The Chinese Year of the Fire Rooster lived up to its fiery characteristics, with 2017 concluding as a year of renewal and enthusiasm for the global economy. 'Synchronised global growth' was one of the most talked about topics in the investment community in 2017, and for good reason, as growth in both advanced and emerging economies accelerated for the first time since 2010. For 2018, the Year of the Dog, a key question is whether this synchronised growth backdrop will be sustained.
We identified three takeaways from the latest set of Purchasing Managers’ Indices (PMI), which provided an update on global business activity in January. First, the theme of global synchronised growth remains intact. The global composite PMI (a combined activity index of manufacturing and services activity) rose to the highest level in over three years in January, with measures of both advanced and emerging economies edging higher. Regionally, the US Institute for Supply Management (ISM) composite and the Eurozone PMI both rose to their highest levels in 12 years. The big-four Eurozone economies’ (Germany, France, Italy and Spain) PMIs remained elevated, while heavy-weight Asian economies like Japan and China also saw faster growth rates as 2018 kicked off.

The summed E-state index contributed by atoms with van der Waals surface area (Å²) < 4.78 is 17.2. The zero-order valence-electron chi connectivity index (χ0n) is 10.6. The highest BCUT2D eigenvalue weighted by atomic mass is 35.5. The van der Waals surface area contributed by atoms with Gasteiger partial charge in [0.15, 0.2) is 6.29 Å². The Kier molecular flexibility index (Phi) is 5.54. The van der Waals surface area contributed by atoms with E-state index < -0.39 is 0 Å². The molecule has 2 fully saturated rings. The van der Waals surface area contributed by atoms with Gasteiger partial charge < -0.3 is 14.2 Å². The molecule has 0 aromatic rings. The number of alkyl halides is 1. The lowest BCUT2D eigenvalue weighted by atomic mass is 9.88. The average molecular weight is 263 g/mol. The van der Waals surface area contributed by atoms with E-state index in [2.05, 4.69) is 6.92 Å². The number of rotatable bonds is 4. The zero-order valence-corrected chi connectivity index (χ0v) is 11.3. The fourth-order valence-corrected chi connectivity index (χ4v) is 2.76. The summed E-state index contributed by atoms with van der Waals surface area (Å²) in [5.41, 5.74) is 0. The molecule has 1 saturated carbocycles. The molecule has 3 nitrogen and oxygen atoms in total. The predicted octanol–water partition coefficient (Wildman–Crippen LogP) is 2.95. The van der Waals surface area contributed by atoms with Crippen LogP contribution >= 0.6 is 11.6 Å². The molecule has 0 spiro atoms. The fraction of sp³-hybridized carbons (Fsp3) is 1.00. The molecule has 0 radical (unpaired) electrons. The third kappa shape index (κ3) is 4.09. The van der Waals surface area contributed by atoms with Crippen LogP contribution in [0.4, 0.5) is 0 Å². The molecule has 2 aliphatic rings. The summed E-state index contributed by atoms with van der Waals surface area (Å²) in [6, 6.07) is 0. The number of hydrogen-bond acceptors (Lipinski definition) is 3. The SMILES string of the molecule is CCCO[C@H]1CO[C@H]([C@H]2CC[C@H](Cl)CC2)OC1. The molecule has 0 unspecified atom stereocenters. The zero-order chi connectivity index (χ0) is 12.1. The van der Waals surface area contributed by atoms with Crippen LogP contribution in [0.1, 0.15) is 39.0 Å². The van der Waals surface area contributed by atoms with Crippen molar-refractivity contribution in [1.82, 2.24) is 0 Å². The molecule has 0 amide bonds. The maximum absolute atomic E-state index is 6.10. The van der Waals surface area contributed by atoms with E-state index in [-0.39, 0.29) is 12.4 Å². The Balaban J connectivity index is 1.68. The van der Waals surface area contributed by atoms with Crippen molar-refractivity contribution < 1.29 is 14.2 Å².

Second, the PMIs highlighted further growth divergence between the UK and other major developed economies. For the Eurozone, the current level of composite PMI points to about 1% quarterly growth in the first quarter, after the fastest annual growth in a decade in 2017. For the US, the ISM composite rose to a 12-year high level, driven by the robust services sector. On the contrary, the UK composite PMI fell to its lowest since August 2016, as all three UK PMI sectors (manufacturing, services and construction) dipped in January. The broad-based deceleration in UK activity at the start of 2018 reinforces our view that UK growth will continue to underperform relative to other developed economies.
Last but not least, amid strong global demand, tightening labour market and rising capacity constraints, PMI input cost pressure heightened to a six and a half year high and in a broad-based manner globally. With more inflation in the pipeline, the surge in the oil prices and evidence of faster wage growth (for instance, US wage growth rose at the fastest pace since June 2009), major central banks may need to accelerate policy normalisation or start to change their extremely accommodative policy guidance. We think the Federal Reserve may raise interest rates four times in 2018 instead of the three that was pencilled in previously. The Bank of England may hike again as early as May this year due to the build-up in excess demand and persistently above-target inflation. The European Central Bank may start to convey a more hawkish tone in March given economic strength and eventually wind down its asset purchases in September.
As seen in Investment Week 19th February 2018.